... he'll do some real sleeping," said Janet with a laugh. "Come on, Trouble, before you get your eyes so tight shut you can't open 'em again. Come on, we'll play camping!" and she led the way into the sitting room and over toward the big couch ...
— The Curlytops on Star Island - or Camping out with Grandpa • Howard R. Garis

... arrest or prevent cell-division. My conjecture therefore is that in the case of sterility of cross-breds we see the effect produced by a complementary pair of such factors. This and many similar problems are now open to ...
— Evolution in Modern Thought • Ernst Haeckel

... of the North, it will be understood, lay in bay ice, and all the ice to the south of her was bay ice. This was much lighter than that coming from more northerly points, and when the open sea which skirted the western edge of the field began to rise and sweep in upon this rotten ice the waves crumbled and crumpled it up before their mighty force like a piece of cardboard. It was a time of the most intense anxiety for the ...
— Ungava Bob - A Winter's Tale • Dillon Wallace

... mind there then recurred a certain occasion when, on just such a dark and sultry night as this, I had been seated tale-telling under the boundary-wall of a row of monastic cells in the Don country. Suddenly I had heard a window above my head open, and someone exclaim in ...
— Through Russia • Maxim Gorky

... like to receive so much mail that it would be necessary to use a grindstone in order to open the letters as fast as they come in. This is the way Mrs. C. B. M. opens her mail. She gets tons of mail, and to save time has the letters opened by a large grindstone, which occupies a conspicuous place in ...
— The Eugenic Marriage, Vol. 3 (of 4) - A Personal Guide to the New Science of Better Living and Better Babies • W. Grant Hague

... the boxes which come as cargo. The royal officials and magistrates of his Majesty who reside in the ports shall send the said boxes to the commissary of the Inquisition, without opening them or taking any books out of them. The commissary shall open them and examine the books, comparing them with the general catalogue; and after seizing such as he finds are prohibited, he will give the rest to the owners To this end the commissary shall make known to the royal officials of the ...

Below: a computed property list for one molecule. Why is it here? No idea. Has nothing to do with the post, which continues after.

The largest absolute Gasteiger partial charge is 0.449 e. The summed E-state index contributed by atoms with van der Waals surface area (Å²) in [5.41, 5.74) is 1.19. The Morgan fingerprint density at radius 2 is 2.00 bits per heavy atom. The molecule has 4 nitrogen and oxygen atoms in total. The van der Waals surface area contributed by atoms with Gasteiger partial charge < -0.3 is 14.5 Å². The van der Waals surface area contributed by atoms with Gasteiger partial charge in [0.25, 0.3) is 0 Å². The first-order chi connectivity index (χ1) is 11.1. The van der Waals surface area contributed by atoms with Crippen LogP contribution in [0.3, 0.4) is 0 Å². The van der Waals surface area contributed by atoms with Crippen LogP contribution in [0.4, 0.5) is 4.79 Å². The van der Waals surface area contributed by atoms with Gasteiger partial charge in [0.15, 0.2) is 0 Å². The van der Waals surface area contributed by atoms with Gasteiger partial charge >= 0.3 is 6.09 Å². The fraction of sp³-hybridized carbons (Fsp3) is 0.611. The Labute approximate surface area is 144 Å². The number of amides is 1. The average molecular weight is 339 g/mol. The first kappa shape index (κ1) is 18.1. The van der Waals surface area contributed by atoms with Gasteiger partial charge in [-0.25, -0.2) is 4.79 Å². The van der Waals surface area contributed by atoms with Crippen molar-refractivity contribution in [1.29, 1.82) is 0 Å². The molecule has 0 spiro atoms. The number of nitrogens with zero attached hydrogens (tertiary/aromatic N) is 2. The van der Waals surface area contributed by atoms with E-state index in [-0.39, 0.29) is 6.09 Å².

— The Philippine Islands, 1493-1803, Volume V., 1582-1583 • Various

... of the figure of "the noble outlaw." In fact, Gamelyn is probably the literary ancestor of "bold Robin Hood," and stands for an English ideal of justice and equity, against legal oppression and wickedness in high places. He shows, too, the love of free life, of the merry greenwood and the open road, which reappears after so many centuries in the work ...
— Hero-Myths & Legends of the British Race • Maud Isabel Ebbutt

... corner with him, on his left hand. Aunt Judy, a little further back, sits facing the fire knitting, with her feet on the fender. A little to Keegan's right, in front of the table, and almost sitting on it, is Barney Doran. Half a dozen friends of his, all men, are between him and the open door, supported by others outside. In the corner behind them is the sofa, of mahogany and horsehair, made up as a bed for Broadbent. Against the wall behind Keegan stands a mahogany sideboard. A door leading to the interior of the house is near the fireplace, behind Aunt ...
— John Bull's Other Island • George Bernard Shaw

... afternoon she was present the whole time at the splendid Volunteer Review, which lasted from half-past three till near six, in the open carriage with me, and enjoyed it so much; and I was so happy to have her with me on this memorable occasion, having had you with me on the previous occasion.[35] And it was magnificent—finer decidedly than in London—there were more (1,400 more), and then the scenery here is ...
— The Letters of Queen Victoria, Volume III (of 3), 1854-1861 • Queen of Great Britain Victoria

... himself, as the wind sounded like thunder, and the vapour came rushing up the ravine. 'God grant I may be right; but neither between the Tropics nor on the Line have I witnessed a severer squall than this! What open boat can live in this weather Oh! that I had been with them. ...
— Venetia • Benjamin Disraeli

... I stole the news? A letter has gone forth To every town and province from the Czar. This letter the Posadmik of our town Read to us all, in open market-place. It bore, that busy schemers were abroad, And that we should not lend their tales belief. But this made us believe them; for, had they Been false, the Czar ...
— The Works of Frederich Schiller in English • Frederich Schiller

... River (northern border) open to shipping but use limited because of no agreement with neighboring ...
— The 2004 CIA World Factbook • United States. Central Intelligence Agency